I wish charity workers well in their profession but it is time they learn to help those who truly need help and not those who only want their help. The difference between those groups is cavernous.

Monday, June 22, 2009

Still Rambling on after Fifty

As the light from this Monday fades and twilight hastens the day toward night, I cross a personal terminal shock as midnight reveals a new day. I turn the dramatic '51' and officially enter the second half of my first century of life. I know, technically '50' is the end of the 50th year and the first day after that begins my 51st year. But until one hits the mark one is not seen as being in the latter half.

So what does one do now that he, or she has entered this unknown realm. As I have only known the prior half I will need guidance. Fortunately for me I have several experienced voices to call upon. Graybeard leads the way and doubtless has thoughts on the subject, some of which may even be fit to print. The Stache has his own thought process which I have never always completely understood. Needless to say he is experienced and a right bright fellow but a little shy on advise. North of 50 while similar in temperament and thought is dipping his toes in a nearby vacation watering hole and is unavailable for public comment. I guess that leaves me on my own to venture forth into this brave new world.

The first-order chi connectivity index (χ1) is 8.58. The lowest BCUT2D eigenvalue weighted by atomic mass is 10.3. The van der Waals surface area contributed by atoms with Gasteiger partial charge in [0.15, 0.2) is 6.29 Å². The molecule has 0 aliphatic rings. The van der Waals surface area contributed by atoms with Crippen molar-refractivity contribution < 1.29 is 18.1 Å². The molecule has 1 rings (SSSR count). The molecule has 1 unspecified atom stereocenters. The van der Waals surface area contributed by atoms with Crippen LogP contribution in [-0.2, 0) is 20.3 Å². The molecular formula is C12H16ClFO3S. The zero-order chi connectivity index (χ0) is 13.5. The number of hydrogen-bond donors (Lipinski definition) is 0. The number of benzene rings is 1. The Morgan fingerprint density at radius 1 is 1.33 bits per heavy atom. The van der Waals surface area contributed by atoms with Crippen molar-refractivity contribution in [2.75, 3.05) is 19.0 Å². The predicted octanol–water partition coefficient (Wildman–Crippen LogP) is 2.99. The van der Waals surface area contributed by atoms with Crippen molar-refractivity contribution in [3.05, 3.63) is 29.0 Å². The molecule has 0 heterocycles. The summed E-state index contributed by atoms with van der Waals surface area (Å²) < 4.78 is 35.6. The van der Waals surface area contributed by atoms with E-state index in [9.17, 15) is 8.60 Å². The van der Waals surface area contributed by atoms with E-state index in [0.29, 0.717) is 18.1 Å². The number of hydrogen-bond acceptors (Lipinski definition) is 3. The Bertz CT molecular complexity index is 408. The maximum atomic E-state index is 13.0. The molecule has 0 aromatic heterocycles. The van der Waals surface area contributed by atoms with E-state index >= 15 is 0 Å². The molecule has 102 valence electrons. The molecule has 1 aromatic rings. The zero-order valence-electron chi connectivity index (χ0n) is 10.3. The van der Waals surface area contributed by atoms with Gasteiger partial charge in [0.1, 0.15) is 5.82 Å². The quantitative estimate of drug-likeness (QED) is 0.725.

As this year I have started this 'ramble' I suppose it shall be the vehicle of my discovery. I shall lean on My Beloved as I progress and so it shall be she will undoubtedly have her own thoughts on my experiences to come. To that end we, My Beloved and I have made a pact to be together until we are at least 92 years of age. It just seemed like a nice round number. Perhaps we will see triple digits.

To that end I will continue this nonsense of rambling, accounting my life experiences and random thoughts along the way. So rest assured, Rambling50 will be not be renamed for at least nine more years.

Thursday, June 18, 2009

The Nose Knows Best

A few of the things that please my olfactory system:

A new-mown lawn
Fresh-cut wood
Pine trees
Hot buttered popcorn
A campfire/fireplace in use
"Catholic Church incense"
Baking cookies/bread/brownies
Pizza/Any Italian dinner made with tomato sauce
Old Spice
A good cigar
Russian Sage

It is said that the sense of smell is so powerful that it can trigger long-forgotten memories when we catch a whiff of something, good or bad. Each of the above items has a place reserved in my memory banks that I hope never goes away.